What Really Happened To Pat Tillman?
February 11, 2009
Pat Tillman was a heroic face of the war on terror - an NFL star who left behind a $3.6 million contract and his new wife to fight for his country after the attacks of Sept. 11. When he died in Afghanistan on April 22, 2004, the Army told his family he'd been killed by enemy fire after courageously charging up a hill to protect his fellow Army Rangers.
But as Katie Couric reports, that story didn't hold up. He had really been killed by friendly fire, shot accidentally by his fellow soldiers.
For the past four years, his family, led by his mother Mary, has been searching for answers about what really happened, beginning the day she heard the news from Pat Tillman's wife Marie.
"And she answered the phone just the way she always does. Her voice sounded just the same. And I just sort of breathed a sigh of relief, like, 'Oh, you know, everything's fine.' And I said, 'What's wrong, what's wrong?' And she said, 'He's dead.' And I said, 'Who's dead?' And she said, 'Pat's dead.' Within minutes of that, the Army had sent a soldier, a young, female soldier, to come tell me about what had happened," Mary Tillman remembers.
Asked what the soldier told her, Tillman says, "She said that he was shot getting out of a vehicle. He was shot in the head getting out of a vehicle. And that's basically all she knew."
Eleven days after his death, Pat Tillman's family held a memorial service in their hometown of San Jose, Calif.
At that time, Tillman's family was led to believe that he was killed by the enemy, which was reinforced when the Army awarded him a Silver Star for his "gallantry in action against an armed enemy." They were told his convoy had been ambushed and he had charged up a hill, forcing the enemy to withdraw and saving the lives of his fellow Rangers.
"Was there any solace in the story the military told you about how courageous Pat had been?" Couric asks.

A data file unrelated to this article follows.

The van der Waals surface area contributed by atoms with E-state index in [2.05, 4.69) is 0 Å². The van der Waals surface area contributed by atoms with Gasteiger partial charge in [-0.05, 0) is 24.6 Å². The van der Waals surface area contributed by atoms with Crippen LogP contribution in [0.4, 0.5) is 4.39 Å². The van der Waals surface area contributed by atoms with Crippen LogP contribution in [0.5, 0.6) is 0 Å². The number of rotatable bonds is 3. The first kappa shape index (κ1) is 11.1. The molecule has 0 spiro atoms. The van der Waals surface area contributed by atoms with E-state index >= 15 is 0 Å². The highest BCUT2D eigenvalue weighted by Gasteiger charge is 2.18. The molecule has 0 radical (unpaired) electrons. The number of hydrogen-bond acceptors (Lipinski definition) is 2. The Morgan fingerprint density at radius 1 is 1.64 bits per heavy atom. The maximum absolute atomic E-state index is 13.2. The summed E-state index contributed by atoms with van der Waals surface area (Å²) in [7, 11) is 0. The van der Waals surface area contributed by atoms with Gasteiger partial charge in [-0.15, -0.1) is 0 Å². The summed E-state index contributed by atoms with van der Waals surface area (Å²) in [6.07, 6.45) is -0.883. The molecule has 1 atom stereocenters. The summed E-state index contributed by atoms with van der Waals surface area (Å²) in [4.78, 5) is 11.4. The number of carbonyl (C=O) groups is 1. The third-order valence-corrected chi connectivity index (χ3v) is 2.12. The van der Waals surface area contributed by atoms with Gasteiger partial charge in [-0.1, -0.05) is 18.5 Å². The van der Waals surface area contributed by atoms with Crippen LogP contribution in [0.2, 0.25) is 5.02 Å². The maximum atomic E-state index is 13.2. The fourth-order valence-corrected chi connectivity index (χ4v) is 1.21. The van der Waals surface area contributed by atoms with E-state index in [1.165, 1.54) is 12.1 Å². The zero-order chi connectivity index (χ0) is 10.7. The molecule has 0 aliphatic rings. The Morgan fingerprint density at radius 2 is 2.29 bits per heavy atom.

"Well, of course. But what's interesting is the story itself seemed so contrived, even then, even before he knew that it was contrived. It had this contrived feel to it," Tillman says.
Asked why, she says, "Well, you know, the soldier, you know, running up the ridge line, firing at the enemy. You know, saving his men. It did sound kind of like a John Wayne movie."
Then, about a month later there was a stunning announcement: the Army had been investigating his death and determined that Tillman was killed by his own men.
Asked how long she thinks it took the Army to realize her son had been killed by friendly fire, Tillman says, "Oh, they knew immediately. It was pretty evident right away. All the other soldiers on the ridge line suspected that that's exactly what happened."
Tillman says it took the Army five weeks to tell her. "Even the time lapse is not what is so disturbing to us. If they didn't tell us right away exactly what happened, I mean, it would seem to me that because of the clandestine nature of the Rangers, they could've easily said, 'Well, this is, you know, we can't really divulge this,'" she says.
"It's under investigation," Couric remarks.
"It's under investigation. You know, they could've said anything. But they made up a story," Tillman says.